By Ken Reed

The United States is often called a sports-crazy country. In reality, we’re a country of crazy sports fans who, for the most part, aren’t sports participants. Moreover, sports fans tend to exercise less than the rest of the population and have riskier dietary habits. A study published in the United States Sports Academy’s The Sports Journal supports this lifestyle profile of the American sports fan.

“Highly identified sports fans had significantly higher health risk behaviors than non-sports fans on a range of health behavior measures, including: higher fat consumption, more fast food consumption, less vegetable consumption, greater consumption of refined as opposed to whole grains, and an increased amount of alcohol consumed on days they chose to drink,” according to the study’s authors, Daniel R. Sweeney and Donna G. Quimby. “Additionally, using height and weight data to calculate Body Mass Index (BMI), highly identified sports fans were found to have a higher BMI.”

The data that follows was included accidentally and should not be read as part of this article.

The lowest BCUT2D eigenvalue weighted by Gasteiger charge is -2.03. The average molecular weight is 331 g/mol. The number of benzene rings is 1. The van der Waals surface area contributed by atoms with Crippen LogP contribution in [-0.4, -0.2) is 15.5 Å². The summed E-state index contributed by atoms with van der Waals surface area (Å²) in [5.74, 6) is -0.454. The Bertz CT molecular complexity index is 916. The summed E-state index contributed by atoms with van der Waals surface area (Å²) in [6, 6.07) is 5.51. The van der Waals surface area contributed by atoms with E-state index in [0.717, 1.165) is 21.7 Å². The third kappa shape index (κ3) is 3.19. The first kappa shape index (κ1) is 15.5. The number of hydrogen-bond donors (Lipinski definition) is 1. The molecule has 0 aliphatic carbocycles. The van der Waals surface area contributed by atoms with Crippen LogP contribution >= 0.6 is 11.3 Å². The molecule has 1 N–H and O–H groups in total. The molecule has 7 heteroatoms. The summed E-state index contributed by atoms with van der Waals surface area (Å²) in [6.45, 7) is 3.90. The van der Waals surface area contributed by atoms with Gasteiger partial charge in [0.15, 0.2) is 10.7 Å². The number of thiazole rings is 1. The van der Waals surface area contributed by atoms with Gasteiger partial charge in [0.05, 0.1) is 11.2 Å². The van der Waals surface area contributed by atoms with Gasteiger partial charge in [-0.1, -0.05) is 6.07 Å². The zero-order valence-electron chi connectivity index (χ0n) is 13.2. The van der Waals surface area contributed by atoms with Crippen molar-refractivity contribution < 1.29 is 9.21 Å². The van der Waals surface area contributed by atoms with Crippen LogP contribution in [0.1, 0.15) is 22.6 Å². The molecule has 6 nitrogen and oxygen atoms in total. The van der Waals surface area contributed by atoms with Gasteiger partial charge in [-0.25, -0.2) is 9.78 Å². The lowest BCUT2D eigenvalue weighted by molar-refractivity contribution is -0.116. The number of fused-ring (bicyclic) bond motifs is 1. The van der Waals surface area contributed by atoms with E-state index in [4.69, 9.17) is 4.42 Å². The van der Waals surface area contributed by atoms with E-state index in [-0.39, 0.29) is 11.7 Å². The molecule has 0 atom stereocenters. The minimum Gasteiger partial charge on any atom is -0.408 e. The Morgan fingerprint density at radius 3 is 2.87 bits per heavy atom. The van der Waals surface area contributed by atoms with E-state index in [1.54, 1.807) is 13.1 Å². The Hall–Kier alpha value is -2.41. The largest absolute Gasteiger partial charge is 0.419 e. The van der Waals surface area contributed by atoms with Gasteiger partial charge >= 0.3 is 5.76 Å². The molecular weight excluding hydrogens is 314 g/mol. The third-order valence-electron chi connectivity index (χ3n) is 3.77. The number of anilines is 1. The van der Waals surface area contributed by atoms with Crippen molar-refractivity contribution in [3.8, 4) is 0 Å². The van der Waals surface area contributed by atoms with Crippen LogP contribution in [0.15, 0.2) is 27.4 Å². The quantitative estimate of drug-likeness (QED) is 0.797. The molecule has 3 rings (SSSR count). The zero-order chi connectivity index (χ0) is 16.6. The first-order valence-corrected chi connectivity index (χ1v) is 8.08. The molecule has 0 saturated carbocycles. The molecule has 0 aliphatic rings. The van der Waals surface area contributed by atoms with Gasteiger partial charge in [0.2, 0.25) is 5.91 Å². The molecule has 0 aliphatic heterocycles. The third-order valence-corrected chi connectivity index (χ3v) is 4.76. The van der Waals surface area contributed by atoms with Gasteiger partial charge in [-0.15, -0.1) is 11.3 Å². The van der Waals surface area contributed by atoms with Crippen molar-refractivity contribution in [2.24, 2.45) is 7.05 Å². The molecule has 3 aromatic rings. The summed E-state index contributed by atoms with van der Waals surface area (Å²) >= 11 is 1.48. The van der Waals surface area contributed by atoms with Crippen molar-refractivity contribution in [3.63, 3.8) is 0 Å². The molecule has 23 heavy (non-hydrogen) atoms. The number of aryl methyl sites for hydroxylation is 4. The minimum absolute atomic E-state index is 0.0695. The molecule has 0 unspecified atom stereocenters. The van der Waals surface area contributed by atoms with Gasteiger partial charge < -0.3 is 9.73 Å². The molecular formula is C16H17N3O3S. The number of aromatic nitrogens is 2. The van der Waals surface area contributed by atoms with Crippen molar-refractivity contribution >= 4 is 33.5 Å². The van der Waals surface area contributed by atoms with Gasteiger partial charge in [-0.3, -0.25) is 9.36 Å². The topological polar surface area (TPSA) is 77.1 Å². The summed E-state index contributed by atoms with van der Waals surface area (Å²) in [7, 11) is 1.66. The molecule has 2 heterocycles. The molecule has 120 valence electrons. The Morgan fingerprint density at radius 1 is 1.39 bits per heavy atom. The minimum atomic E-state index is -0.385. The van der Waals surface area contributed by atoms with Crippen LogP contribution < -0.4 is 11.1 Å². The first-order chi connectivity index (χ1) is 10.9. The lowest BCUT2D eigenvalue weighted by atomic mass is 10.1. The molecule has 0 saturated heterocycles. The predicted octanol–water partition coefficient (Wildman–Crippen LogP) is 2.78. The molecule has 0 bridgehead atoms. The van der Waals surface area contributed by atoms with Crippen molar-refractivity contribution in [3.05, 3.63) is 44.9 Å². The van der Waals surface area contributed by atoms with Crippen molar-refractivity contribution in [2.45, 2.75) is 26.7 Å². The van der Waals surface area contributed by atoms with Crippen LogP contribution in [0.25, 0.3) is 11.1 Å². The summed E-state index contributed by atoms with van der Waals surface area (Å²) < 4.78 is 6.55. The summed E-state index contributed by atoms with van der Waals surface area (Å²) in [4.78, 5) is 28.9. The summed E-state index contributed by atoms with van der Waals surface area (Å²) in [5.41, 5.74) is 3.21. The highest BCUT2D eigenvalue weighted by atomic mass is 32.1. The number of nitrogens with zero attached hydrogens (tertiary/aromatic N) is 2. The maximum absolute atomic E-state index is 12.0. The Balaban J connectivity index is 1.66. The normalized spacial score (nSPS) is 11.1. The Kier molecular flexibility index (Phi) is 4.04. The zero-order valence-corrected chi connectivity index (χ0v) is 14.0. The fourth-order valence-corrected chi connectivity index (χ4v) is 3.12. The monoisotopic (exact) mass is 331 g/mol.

Sweeney and Quimby suggest that since sports fans were found to engage in riskier health-related behaviors, they could be a prime target for health policy makers looking to positively impact a large segment of Americans while reducing healthcare costs associated with obesity and other chronic health conditions. They also note an opportunity for pro sports organizations, college athletic departments and individual professional athletes to embark on cause-related marketing campaigns encouraging healthier lifestyles on the part of their fans.

“[P]artnering in programs designed to educate their most devoted followers about strategies towards achieving a healthy lifestyle would serve the dual role of contributing to the overall success of the organization while at the same time positively impacting the health of those in the communities they serve,” concluded Sweeney and Quimby.

This study represents a great opportunity for sports power brokers to be good community citizens by developing strategic cause-related initiatives around these findings.

Promoting healthier, active lifestyles to their fans seems like a no-brainer.

Ken Reed, Sports Policy Director, League of Fans


Comments are closed.

Set your Twitter account name in your settings to use the TwitterBar Section.